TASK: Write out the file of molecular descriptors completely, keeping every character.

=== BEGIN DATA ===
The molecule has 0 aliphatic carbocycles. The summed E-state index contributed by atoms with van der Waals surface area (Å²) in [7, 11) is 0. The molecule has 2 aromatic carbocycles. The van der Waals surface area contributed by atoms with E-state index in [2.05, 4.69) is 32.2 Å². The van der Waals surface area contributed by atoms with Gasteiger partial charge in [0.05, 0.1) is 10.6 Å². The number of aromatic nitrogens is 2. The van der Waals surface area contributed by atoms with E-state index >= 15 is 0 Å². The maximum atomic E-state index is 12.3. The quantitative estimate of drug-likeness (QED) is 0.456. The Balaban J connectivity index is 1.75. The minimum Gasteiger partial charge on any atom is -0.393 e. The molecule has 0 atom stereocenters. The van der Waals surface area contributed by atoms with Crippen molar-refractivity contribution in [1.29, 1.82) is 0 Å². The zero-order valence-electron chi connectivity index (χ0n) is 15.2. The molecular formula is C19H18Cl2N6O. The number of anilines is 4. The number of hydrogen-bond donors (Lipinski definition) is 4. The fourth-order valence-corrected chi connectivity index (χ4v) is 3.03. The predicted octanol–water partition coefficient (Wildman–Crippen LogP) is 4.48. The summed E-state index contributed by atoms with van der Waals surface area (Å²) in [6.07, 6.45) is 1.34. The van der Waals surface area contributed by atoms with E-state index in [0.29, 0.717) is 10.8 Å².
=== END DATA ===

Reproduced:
The molecule has 0 aliphatic carbocycles. The summed E-state index contributed by atoms with van der Waals surface area (Å²) in [7, 11) is 0. The molecule has 2 aromatic carbocycles. The van der Waals surface area contributed by atoms with E-state index in [2.05, 4.69) is 32.2 Å². The van der Waals surface area contributed by atoms with Gasteiger partial charge in [0.05, 0.1) is 10.6 Å². The number of aromatic nitrogens is 2. The van der Waals surface area contributed by atoms with E-state index >= 15 is 0 Å². The maximum atomic E-state index is 12.3. The quantitative estimate of drug-likeness (QED) is 0.456. The Balaban J connectivity index is 1.75. The minimum Gasteiger partial charge on any atom is -0.393 e. The molecule has 0 atom stereocenters. The van der Waals surface area contributed by atoms with Crippen molar-refractivity contribution in [1.29, 1.82) is 0 Å². The zero-order valence-electron chi connectivity index (χ0n) is 15.2. The molecular formula is C19H18Cl2N6O. The number of anilines is 4. The number of hydrogen-bond donors (Lipinski definition) is 4. The fourth-order valence-corrected chi connectivity index (χ4v) is 3.03. The predicted octanol–water partition coefficient (Wildman–Crippen LogP) is 4.48. The summed E-state index contributed by atoms with van der Waals surface area (Å²) in [6.07, 6.45) is 1.34. The van der Waals surface area contributed by atoms with E-state index in [0.29, 0.717) is 10.8 Å².